GETTING TO THE LOIRE VALLEY

An overview map of the Loire Valley.

By car:

From Paris take highway A10 to the city of Tours. Tours acts as the main hub of the Loire Valley.

By train:

Getting to the Loire Valley is very easy via high-speed rail from Paris:

  • From Paris Gare Montparnasse to Tours (duration: 55 minutes )
  • From the Paris-Austerlitz station, to:
    • Orleans (duration: 1h05)
    • Blois (1h57)
    • Bourges (1h56)
    • Chateauroux (2h20) and Tours (1h38)
  • Trains for Chartres also leave from the Montparnasse station (1h05).

LOIRE VALLEY GASTRONOMY


As the “garden of France”, the Loire Valley produces humble and delicious foods like apples (“Tarte Tatin”, a caramelized apple tart cooked upside down, is from the Loire), pork terrines, wheat, white beans and goat cheese. Game fans can dine on venison, pheasant and quail in season. Paris’s best restaurants source a lot of ingredients from the Loire.

Tarte Tatin from the Loire Valley.
Tarte Tatin from the Loire Valley.

Cheese:  Among the best cheeses from the Loire is Sainte Maure du Touraine, a crumbly aged cone-shaped cheese made of goat’s milk. Pouligny St. Pierre is also cone-shaped goat cheese but more spreadable. It’s distinctly nutty in flavor, much like Crottin de Chavignol.

Wine and Spirts:  Wine choices are varied, from the fruity reds of Chinon, Bourgueil, Touraine, Valencay to the the dry whites of Cheverny, Sancerre, and sparkling Vouvray.

Other food specialties of the Loire Valley which shouldn’t be missed: Rich and varied charcuterie, including terrines from Tours, white asparagus, and tasty mushrooms. Sweets include gateau pithiviers (almond cream in a buttered puff pastry) and the aforementioned “Tarte Tatin”.

SPORTS AND LEISURE IN THE LOIRE VALLEY


River and Canal Trips: The Loire river is the longest in France. Canoeing, kayaking and, barging are all popular.

Golf: The Royal Château Country offers more than 30 different golf courses, usually on the site of luxury resort hotels.

Biking, hiking and the great outdoors: Cycling trips are a great way to experience the best of château country. E-bikes are a growing trend. A popular route is the 300km ride from Tours to Anger through the heart of the châteaux country. We offer a wonderful five-day self-guided Loire bike tour.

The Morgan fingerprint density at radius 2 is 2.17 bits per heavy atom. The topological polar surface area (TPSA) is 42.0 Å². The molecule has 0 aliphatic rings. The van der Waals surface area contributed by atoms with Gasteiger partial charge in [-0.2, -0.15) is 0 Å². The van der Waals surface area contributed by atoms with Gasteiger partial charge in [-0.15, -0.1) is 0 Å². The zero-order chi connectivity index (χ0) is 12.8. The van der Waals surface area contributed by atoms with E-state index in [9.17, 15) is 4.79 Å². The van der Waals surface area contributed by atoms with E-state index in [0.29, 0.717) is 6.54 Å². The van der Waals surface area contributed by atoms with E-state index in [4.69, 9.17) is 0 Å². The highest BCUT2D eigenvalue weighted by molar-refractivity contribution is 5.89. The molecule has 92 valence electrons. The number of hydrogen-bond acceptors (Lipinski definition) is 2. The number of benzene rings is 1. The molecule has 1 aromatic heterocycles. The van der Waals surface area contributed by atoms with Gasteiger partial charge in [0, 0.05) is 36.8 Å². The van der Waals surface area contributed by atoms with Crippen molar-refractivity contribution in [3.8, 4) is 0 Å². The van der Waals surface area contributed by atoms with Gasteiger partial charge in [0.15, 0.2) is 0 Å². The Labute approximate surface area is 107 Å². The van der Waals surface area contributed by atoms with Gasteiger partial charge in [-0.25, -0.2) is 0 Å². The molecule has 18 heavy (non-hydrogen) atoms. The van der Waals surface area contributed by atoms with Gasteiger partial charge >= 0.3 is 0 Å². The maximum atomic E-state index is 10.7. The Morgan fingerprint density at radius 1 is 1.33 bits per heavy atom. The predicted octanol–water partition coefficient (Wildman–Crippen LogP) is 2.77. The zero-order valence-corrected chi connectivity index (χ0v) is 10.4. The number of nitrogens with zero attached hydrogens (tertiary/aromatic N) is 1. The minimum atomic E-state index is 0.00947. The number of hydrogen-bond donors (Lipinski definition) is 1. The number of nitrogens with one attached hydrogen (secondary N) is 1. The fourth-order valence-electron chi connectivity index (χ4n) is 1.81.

Ballooning and helicopter trips: Numerous companies (Aerocom and France balloon are two we can recommend) offer trips over the beautiful countryside of the Loire Valley via hot air balloon, giving a bird’s-eye view of the famous castles and gardens. 

Hot air balloon in the Loire Valley.
Hot air balloon in the Loire Valley.

ART AND CULTURE IN THE LOIRE VALLEY

Loire Valley Parks and Gardens: It only makes sense that the most beautiful parks and gardens are in the region appropriately named “the garden of France.” Renaissance and medieval gardens and parks are scattered all over the Loire region and are open to visitors year round. More information: www.jardins-de-france.com/

Cities of Character: Blois, Tours, Chartres, Orleans, Amboise and Bourges – visit some or all of them.

World Heritage: The Loire Valley is listed by UNESCO as a World Heritage site. The Loire River is Europe’s only wild river!

Historical Figures of the Loire Valley: As you meander through the stunning Châteaux and fabulous cities of the Loire Valley, think of the luminaries who lived there over the centuries: Jacques Coeur, Catherine de Medicis, Diane de Poitiers, Georges Sand, Francois I, Leonardo da Vinci and Joan of Arc, to name a few.

Festivals:  Organize a Loire Valley trip around one of the hundreds of festivals that occur during the year. More Information: www.valdeloire.org

Castles: These châteaux were home to royalty and historical figures but today more than 120 are open to the public. If you want to visit the castles of the Loire Valley click for more details..